Online TV's new control freaks

Time Warner recently named an executive to lead its TV Everywhere online initiative, which would enable consumers to watch a greater amount of TV programming online by using a controlled, authentication-based service offered through TV service providers such as cable TV firms, telcos and satellite TV providers. The approach, which some might liken to a very large walled garden built by broadcasters with the help of carriers, may be gaining traction conceptually among large telcos and satellite TV firms, according to a report from Multichannel News.

But, TV Everywhere may not be for everyone. Comcast, the company who earlier this year looked to be the most aggressive among major cable TV operators in formulating a plan for online TV dominance, is still pursuing the development of its own programming destination online called On-Demand Online. Some might argue that Comcast is the lone wolf in trying to be a control freak where online TV viewing is concerned, but both its proprietary approach and the more standardized model being pushed by Time Warner are efforts to build a wall around the unstoppable growth of online TV.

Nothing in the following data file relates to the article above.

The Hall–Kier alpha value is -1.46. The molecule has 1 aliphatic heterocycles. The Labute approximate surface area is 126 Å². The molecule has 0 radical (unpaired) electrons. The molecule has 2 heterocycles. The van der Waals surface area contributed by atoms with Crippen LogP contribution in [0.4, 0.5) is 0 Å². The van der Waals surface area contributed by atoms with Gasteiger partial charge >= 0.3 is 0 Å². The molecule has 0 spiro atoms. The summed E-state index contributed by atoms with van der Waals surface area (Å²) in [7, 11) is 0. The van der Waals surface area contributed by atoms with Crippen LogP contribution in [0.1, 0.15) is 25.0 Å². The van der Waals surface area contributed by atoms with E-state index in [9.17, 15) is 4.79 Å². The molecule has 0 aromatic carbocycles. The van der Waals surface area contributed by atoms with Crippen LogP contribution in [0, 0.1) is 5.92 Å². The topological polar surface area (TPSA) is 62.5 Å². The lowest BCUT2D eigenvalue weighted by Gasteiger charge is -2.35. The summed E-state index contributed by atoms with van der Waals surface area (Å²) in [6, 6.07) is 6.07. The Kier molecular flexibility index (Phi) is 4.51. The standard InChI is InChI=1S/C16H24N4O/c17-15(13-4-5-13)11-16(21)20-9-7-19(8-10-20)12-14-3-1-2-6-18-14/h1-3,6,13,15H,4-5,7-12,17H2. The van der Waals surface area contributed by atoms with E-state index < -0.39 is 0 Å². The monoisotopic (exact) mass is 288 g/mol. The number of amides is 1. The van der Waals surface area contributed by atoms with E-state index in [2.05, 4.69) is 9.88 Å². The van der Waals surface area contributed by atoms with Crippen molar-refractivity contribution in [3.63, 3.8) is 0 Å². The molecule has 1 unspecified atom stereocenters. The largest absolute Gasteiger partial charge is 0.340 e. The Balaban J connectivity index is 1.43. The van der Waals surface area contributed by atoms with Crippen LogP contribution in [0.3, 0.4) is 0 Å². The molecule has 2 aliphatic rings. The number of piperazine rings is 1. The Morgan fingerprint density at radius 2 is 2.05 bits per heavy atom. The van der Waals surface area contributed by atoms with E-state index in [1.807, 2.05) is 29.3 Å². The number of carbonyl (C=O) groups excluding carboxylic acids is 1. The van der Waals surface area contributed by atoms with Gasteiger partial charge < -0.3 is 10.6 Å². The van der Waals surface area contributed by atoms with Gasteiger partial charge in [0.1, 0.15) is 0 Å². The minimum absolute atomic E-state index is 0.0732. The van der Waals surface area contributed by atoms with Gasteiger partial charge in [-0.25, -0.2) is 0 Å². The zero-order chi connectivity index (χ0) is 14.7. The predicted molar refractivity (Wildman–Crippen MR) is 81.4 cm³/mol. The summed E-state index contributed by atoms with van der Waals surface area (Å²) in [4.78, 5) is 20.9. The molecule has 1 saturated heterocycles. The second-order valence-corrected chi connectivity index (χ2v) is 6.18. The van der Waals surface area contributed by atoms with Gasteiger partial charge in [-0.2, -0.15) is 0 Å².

It may take much more time to determine winners and losers, as Comcast claims to have a time-to-market advantage, while TV Everywhere may end up having the key to broad industry support. Both must confront the ongoing growth of existing platforms like Hulu. It's still early, and traditional TV viewing remains dominant. Unlike Hulu and other new platforms, TV Everywhere and On-Demand Online are, for the time being, more about keeping traditional TV's economic model and business relationships intact than developing a new model for online TV viewing.

Still, they may signal the end of online TV's Wild West period. The Internet supposedly is unwilling to submit to the tendencies of control freaks, but like attempts to introduce broadband Internet usage tiers, the efforts by cable TV giants and broadcaster-service provider alliances to control online TV viewing likely will show that to harness the Internet, you need only to be strong enough to build a wall.


For more:
- Multichannel News has this story

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